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Discussion Starter #1
Hi everyone!
So, I got a new rough collie puppy a couple of weeks ago, and I’ve noticed several things that I’m not sure what to think about.
1.She will NOT stop play biting. We’ve tried several things to deter this, such as stopping play time when she starts it, sharply saying “no,” or picking up her and placing her back on the ground when she calms down. I’ve also tried to focus her attention on learning basic commands to keep her mind busy. None of it appears to be working well. She bites way too hard and those little puppy teeth are sharp! She cannot be handled really without breaking out the teeth.
2. She doesn’t like to cuddle and doesn’t want affection. This may bother me even more than the biting. She doesn’t care to be petted, and never wants to be held or just spend time lounging next to anyone. All she wants to do is chase and bite.

I thoroughly researched the rough collie breed before purchasing, and thought I was getting an intensely loyal, sweet, and intelligent dog. I know that she’s just a puppy, but this is disappointing. My family is starting to avoid poor Clementine because they’re tired of getting their legs shredded by teeth. I don’t blame them, it is very frustrating.

Any ideas/thoughts/resolutions?
 

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If it's been two weeks, and you have tried ”several” things, my guess is that you haven't been consistent enough - pick one thing, stick to that, and the message is much clearer.

Some people find a sharp 'ouch' works but it can just ramp up the excitement. Some people find putting a toy in the dog's mouth works, others find the puppy is still more interested in nipping hands. My preferred method is to teach her that teeth on skin equals end of fun. So as soon as she makes contact, walk out of the room for a few moments. As long as the whole family is consistent - do it immediately and do it every time - she will learn. You could use a house line to draw her away, which keeps your hands both out of reach and also keeps hands for only good things.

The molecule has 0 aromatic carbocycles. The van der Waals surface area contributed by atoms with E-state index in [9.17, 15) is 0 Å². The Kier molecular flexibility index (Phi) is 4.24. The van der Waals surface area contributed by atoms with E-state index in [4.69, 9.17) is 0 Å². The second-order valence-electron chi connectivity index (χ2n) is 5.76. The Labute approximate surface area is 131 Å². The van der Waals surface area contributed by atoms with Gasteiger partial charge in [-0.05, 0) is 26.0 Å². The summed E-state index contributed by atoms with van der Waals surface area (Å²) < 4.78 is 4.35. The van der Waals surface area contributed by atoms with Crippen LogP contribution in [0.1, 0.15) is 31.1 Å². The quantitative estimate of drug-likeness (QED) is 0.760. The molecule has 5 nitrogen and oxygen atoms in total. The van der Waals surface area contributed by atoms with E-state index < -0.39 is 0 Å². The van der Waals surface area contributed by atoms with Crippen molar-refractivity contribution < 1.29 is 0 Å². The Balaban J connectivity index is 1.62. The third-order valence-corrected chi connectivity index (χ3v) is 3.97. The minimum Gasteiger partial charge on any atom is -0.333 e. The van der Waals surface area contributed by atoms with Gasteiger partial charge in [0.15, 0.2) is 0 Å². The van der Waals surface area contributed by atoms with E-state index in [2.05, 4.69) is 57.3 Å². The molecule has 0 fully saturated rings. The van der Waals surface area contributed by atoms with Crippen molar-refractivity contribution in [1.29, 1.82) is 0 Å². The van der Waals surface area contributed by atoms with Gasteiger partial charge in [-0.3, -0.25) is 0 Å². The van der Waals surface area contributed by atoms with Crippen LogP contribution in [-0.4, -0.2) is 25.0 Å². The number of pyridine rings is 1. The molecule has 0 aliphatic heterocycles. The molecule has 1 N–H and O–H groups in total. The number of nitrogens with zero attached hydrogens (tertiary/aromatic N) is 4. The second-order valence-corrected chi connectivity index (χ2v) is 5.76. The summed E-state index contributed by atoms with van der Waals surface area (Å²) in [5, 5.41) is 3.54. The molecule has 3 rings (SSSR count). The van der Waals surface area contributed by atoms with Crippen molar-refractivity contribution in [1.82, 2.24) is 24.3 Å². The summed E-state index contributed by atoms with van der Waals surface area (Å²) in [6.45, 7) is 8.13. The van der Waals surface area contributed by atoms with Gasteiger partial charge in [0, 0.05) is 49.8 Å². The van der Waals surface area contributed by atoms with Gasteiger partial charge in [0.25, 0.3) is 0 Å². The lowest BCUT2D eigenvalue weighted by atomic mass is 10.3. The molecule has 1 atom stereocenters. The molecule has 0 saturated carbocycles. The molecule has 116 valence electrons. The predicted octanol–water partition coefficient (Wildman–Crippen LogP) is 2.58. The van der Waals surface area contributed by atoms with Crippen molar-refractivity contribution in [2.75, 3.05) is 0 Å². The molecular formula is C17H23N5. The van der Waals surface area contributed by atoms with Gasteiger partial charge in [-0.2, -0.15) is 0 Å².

For being affectionate, you may find it takes months until her true personality emerges, possibly not until she reaches adulthood. I recommend the five second rule for nervous dogs but it could be helpful for her too.

Stroke her for five seconds (some dogs prefer you avoid the head) then stop. Only if she initiates further contact by nudging you or similar, continue for another five seconds then stop again. Continue only for as long as she keeps asking. That gives her control over how much she is touched and in turn that will build her confidence around being petted by you.
 

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Discussion Starter #3
Okay. I will try to be more consistent. Hopefully something will work soon. As for being affectionate, are collies usually affectionate? Clementine loves to play with people, but that’s pretty much it. She’ll slip away when she’s more relaxed. If I set her on the sofa with me, she always heads to the other side to stretch out.
 

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She is what she is - but you can't force affection. Maybe she will develop more in time - or you may find there are occasions, like times of the day, when she wants to snuggle up. Right now my boy is dozing in another room but when he wants to nestle next to me, he will come and do that. Usually at inconvenient times but you take what you get!

I'd say don't force it, if someone was always asking you for a hug they would actually become quite annoying and you would feel like snuggling less, not more. So let her make the moves.

Playing games with her is a good start though, have a look at Denise Fenzi's fabulous site on training and engagement games. A good place to start with engagement is ”watch me” which is a training skill every dog and owner should use imo. If you can't find anything on it, shout out and I'll describe how.
 
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